HomeRoast Digest


Topic: I stumbled upon cofeemill geekery (5 msgs / 134 lines)
1) From: Tom Martin
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Well, not exactly geeks who would actually use coffeemills for it's intended
purpouse- they'd rather use them as decorations. 
 
I founda Spong and co No. 1 coffee mill at an estate sale. I paid a 'fair'
price, and in hindsight should have offered a little less. I'm really happy
with the grind and guality of the unit, but the output is a little small and
there is no room for anything larger than a 1/2 cup reciever. Anyone else
have experience with this mill? any way to increase it's output? 
 
Tom Martin
Oakland CA 94608
 

2) From: miKe mcKoffee
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Crank faster! ;-)
 
Pacific Northwest Gathering VIhttp://home.comcast.net/~mckona/PNWGVI.htmKona Kurmudgeon miKe mcKoffee
URL to Rosto mods, FrankenFormer, some recipes etc:http://www.mckoffee.com/Ultimately the quest for Koffee Nirvana is a solitary path. To know I must
first not know. And in knowing know I know not. Each Personal enlightenment
found exploring the many divergent foot steps of Those who have gone before.
Sweet Maria's List - Searchable Archiveshttp://themeyers.org/HomeRoast/ 
From: homeroast-admin
[mailto:homeroast-admin] On Behalf Of Tom Martin
Sent: Monday, June 25, 2007 11:00 AM
   any way to increase it's output? 
 
Tom Martin
Oakland CA 94608

3) From: Dan Mouer
This is a multi-part message in MIME format.
I have an electric spinner, for spinning yarn from fleece, made with a =
little sewing machine motor. I'm thinking of rigging it up with pulleys =
to my Zaasenhaus grinder.

4) From: stereoplegic
i was very seriously considering Spong grinders before i found my 
Trossers at prices i was willing to pay. no actual experience w/ them,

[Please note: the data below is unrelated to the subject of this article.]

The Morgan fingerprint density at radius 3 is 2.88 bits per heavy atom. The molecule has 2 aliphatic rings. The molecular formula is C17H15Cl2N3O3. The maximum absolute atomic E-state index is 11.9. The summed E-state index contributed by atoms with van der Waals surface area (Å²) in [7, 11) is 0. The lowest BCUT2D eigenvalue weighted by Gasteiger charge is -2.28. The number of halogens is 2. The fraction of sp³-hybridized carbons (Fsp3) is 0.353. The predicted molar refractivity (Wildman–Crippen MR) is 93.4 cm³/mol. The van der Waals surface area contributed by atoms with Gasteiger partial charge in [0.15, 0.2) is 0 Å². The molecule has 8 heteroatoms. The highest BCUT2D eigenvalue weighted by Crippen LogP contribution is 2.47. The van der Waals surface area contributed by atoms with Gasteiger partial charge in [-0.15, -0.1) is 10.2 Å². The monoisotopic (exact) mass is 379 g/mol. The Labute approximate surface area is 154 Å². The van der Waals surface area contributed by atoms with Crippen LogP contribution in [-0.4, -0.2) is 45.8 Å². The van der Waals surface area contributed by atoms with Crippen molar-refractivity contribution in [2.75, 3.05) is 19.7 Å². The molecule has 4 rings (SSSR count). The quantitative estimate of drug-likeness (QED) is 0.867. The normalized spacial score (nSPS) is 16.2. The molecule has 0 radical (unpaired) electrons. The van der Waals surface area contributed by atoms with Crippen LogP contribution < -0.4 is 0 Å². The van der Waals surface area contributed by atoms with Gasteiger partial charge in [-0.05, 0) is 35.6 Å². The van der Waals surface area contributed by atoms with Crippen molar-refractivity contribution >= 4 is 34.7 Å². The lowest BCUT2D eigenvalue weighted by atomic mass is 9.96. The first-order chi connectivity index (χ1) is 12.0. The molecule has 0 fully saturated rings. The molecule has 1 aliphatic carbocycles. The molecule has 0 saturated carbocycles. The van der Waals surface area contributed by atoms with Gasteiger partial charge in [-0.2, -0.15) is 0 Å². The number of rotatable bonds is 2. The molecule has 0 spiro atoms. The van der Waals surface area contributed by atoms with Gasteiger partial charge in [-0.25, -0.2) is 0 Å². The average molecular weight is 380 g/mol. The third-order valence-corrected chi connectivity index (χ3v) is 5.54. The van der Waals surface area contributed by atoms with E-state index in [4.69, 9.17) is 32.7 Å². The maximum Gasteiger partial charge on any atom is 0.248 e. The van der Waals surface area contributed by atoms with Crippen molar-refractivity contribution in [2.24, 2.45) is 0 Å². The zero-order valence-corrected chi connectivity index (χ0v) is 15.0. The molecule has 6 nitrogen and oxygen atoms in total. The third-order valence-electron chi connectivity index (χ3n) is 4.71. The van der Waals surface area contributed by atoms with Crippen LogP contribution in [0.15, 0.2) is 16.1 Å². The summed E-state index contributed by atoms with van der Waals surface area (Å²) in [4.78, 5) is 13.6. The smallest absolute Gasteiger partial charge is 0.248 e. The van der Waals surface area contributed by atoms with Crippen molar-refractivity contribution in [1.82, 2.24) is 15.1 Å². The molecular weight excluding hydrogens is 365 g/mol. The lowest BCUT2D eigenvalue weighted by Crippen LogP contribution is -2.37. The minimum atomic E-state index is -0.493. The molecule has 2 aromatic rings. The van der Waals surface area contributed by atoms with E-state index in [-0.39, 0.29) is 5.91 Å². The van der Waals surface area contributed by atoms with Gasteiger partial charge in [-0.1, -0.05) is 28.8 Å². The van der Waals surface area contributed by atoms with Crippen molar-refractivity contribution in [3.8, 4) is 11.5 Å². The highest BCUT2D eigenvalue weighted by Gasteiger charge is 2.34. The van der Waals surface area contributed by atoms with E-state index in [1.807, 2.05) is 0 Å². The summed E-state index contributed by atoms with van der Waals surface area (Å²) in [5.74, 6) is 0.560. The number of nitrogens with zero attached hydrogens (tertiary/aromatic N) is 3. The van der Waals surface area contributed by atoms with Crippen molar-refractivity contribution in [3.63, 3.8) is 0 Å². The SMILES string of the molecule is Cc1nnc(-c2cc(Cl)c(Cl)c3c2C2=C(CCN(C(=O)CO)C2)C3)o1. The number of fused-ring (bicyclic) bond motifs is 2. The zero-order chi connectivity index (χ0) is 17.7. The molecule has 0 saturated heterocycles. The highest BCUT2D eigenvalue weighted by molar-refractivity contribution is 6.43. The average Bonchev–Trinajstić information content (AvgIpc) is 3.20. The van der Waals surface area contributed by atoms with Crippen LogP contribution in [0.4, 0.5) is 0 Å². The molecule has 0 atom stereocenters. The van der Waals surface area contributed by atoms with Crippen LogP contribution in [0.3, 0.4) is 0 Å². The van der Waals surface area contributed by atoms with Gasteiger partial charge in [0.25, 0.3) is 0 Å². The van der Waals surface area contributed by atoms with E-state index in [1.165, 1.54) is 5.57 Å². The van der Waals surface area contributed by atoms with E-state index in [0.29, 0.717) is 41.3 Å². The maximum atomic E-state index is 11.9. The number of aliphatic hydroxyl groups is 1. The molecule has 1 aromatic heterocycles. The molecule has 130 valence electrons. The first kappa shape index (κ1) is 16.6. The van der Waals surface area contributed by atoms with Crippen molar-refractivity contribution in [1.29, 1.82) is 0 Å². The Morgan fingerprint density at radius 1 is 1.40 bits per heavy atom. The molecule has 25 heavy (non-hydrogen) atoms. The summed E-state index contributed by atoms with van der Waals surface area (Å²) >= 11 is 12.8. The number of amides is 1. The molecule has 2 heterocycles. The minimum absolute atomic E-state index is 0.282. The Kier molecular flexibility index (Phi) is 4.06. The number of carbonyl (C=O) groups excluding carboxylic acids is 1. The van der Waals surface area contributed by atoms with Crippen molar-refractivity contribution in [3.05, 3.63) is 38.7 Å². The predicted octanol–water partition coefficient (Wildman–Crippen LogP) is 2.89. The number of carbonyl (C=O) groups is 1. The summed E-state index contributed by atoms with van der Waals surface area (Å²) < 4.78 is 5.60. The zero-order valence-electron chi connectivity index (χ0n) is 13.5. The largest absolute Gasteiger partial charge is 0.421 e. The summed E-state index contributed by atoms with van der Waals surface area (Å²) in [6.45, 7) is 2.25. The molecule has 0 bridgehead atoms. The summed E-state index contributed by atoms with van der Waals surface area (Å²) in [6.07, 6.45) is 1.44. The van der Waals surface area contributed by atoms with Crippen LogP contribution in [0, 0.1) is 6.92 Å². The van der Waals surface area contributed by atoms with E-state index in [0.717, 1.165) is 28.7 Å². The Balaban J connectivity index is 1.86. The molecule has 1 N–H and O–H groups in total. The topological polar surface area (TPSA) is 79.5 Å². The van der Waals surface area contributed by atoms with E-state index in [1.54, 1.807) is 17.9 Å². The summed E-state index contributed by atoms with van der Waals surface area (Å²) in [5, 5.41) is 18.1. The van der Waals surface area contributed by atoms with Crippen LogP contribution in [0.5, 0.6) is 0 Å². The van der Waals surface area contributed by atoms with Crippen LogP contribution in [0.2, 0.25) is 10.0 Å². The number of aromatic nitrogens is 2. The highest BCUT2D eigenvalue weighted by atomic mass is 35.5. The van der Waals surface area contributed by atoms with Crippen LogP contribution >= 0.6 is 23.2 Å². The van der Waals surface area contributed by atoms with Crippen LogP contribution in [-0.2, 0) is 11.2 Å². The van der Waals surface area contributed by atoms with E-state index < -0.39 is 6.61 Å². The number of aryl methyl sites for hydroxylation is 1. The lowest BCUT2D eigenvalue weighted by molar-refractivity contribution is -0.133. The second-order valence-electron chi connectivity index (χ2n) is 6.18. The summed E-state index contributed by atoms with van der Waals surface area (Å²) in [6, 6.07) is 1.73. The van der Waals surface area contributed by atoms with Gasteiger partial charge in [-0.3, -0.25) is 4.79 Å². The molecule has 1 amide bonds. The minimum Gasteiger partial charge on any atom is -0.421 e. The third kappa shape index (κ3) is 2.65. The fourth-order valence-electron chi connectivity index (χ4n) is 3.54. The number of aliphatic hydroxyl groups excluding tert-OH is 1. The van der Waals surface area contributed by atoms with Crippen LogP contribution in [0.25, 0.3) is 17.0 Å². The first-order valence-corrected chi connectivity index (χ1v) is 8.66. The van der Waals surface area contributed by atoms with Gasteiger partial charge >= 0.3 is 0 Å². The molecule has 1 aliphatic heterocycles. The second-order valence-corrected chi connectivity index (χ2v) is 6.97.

but all the Spongs i saw looked like very good, sturdy mills.
fatcogtom wrote:
<Snip>

5) From: Michael Wade
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Tom,
I used a Spong for just about 30 years (the same one), from around 1970, =
when I moved to a cabin with no electricity, right up until I finally =
bought a Solis Maestro from our hosts circa 2000.  I had fallen in love =
and moved back to civilization years earlier, but it had gotten to where =
I valued the morning ritual of grinding by hand for itself.  Kind of a =
Zen thing.
What I finally came to realize, after using the Solis and reading =
explanations of the necessity for grind precision on this list, was that =
the lack of precision (or any!) bearings combined with the crude as-cast =
teeth on the rotor and body resulted in just sort of crushing and =
smearing the beans to random size particles ranging from dust to =
moderate chunks.  It is basically "early industrial farm machinery" in =
technology level.  Tom Owen once compared it to "a mortar and pestle".  =
I was a bit put out with him until I realized he was right.
Don't get me wrong, I still have it, and use it once in a while.  I =
think I've lost something by whizzing my beans to a quite decent press =
pot grind with virtually no effort, but if you want a real, functional =
hand-powered grinder, I would recommend a Zass or something similar.  I =
almost bought one of those "Giant" Trossers that were available for a =
while.  
By all means, keep the Spong, and put it prominently on display.  It is =
a work of industrial art and deserves to be admired. 
Best regards,
Michael Wade


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